The Lykoi cat is a new experimental semi-hairless breed that first appeared in feral cat populations in 2010. The name Lykoi means “wolf cat” in Greek, and the title aptly describes the unusual-looking animal.

The black roan type of Lykoi was favored by breeders over other color coats, and they began breeding the feral cats with black domestic felines to increase the Lykoi population. Most Lykoi have thin black coats with white highlights that give them a werewolf-like appearance.

black cat lying on a cat tree
Image Credit: Madalyn Cox, Unsplash

hepper single cat paw divider

The Myths That Led to Black Cat Killings

Although they were considered symbols of divinity in ancient cultures, black cats developed a bad reputation during the onset of the Spanish Inquisition. After Pope Gregory IX issued his “Vox in Roma” in 1233, he convinced Christians that black cats were tied to Satan and occult activities.

The Catholic church wanted to eliminate the pagan cults threatening the church’s authority in Europe, and eventually, the movement spread to include witches who often favored keeping cats. Wicca followers were strongly connected to the natural world and adored cats, but it’s unclear why Christians believed they only kept black cats. When Christians killed witches for their beliefs, their unfortunate pets were also slaughtered.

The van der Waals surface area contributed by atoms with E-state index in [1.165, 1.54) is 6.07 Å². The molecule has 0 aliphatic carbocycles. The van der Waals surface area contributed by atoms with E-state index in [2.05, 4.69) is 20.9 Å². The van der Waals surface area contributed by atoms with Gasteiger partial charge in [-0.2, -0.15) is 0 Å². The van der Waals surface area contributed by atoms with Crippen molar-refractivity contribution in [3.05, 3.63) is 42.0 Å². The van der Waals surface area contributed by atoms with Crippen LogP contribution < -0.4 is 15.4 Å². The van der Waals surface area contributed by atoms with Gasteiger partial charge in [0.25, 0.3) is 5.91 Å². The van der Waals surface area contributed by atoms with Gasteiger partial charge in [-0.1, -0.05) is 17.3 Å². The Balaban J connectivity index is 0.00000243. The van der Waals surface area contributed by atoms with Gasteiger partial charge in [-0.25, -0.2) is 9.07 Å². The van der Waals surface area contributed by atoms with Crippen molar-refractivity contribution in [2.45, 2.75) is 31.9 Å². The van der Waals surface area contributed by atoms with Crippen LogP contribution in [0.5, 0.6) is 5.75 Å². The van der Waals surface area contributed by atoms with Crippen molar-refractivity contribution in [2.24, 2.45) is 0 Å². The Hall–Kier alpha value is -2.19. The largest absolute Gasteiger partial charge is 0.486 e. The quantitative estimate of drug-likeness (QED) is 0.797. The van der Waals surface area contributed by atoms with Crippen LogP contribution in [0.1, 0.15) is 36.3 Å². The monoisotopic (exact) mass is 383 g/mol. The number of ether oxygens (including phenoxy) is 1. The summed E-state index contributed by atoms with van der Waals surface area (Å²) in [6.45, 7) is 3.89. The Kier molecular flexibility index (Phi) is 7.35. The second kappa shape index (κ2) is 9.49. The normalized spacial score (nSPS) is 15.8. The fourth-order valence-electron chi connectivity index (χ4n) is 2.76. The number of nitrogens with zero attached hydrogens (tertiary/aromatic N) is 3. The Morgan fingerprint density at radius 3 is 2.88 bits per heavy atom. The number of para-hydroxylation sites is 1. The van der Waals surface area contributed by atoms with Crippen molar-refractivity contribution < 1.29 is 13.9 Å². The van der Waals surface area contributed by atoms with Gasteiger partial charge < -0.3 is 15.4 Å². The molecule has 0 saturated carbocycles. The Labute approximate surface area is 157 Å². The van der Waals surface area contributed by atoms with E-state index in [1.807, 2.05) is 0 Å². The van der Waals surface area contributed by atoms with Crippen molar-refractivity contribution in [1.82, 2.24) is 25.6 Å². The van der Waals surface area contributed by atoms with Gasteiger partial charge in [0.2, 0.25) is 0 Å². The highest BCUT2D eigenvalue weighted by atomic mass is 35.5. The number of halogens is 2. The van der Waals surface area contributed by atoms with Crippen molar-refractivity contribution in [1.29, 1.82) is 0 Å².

In 1347, the black plague arrived in Europe, and soon, black cats were targeted as potential disease carriers. People killed the innocent creatures to reduce the spread of the epidemic, but the mass killings may have accelerated the disease. 14th-century doctors did not know that the disease was connected to the infected fleas on rodents, and with fewer black cats to hunt rats, the Black Death may have spread quicker.

Over 200 years later, the Pilgrims arrived in the New World, and the Puritan colonists promoted the danger of witches and their pet cats. Whether it was the cats’ connection to Satan, witchcraft, or bad luck, too many affectionate felines were killed by spreading false propaganda. Thankfully, the unluckiest cats in the world have thrived despite their turbulent history.

black japanese bobtail cat lying
Image By: NANCY AYUMI KUNIHIRO, Shutterstock

hepper cat paw divider

Conclusion

Before Europeans maligned the animals during the Middle Ages, ancient Egyptians regarded black cats as goddesses and protectors of women and childbirth. Myths and unfounded connections to the occult led many to kill black cats, but luckily, the felines survived the ordeal. Today, many black cat misconceptions have been refuted, although some people continue to avoid the cats on Halloween. Black cats are lucky for humans. They’re helping fight horrific diseases and continue to brighten the lives of cat lovers around the planet.


Featured Image Credit: Piqsels

Related Articles

Further Reading

Vet Articles

Latest Vet Answers

The latest veterinarians' answers to questions from our database

Shopping cart0
There are no products in the cart!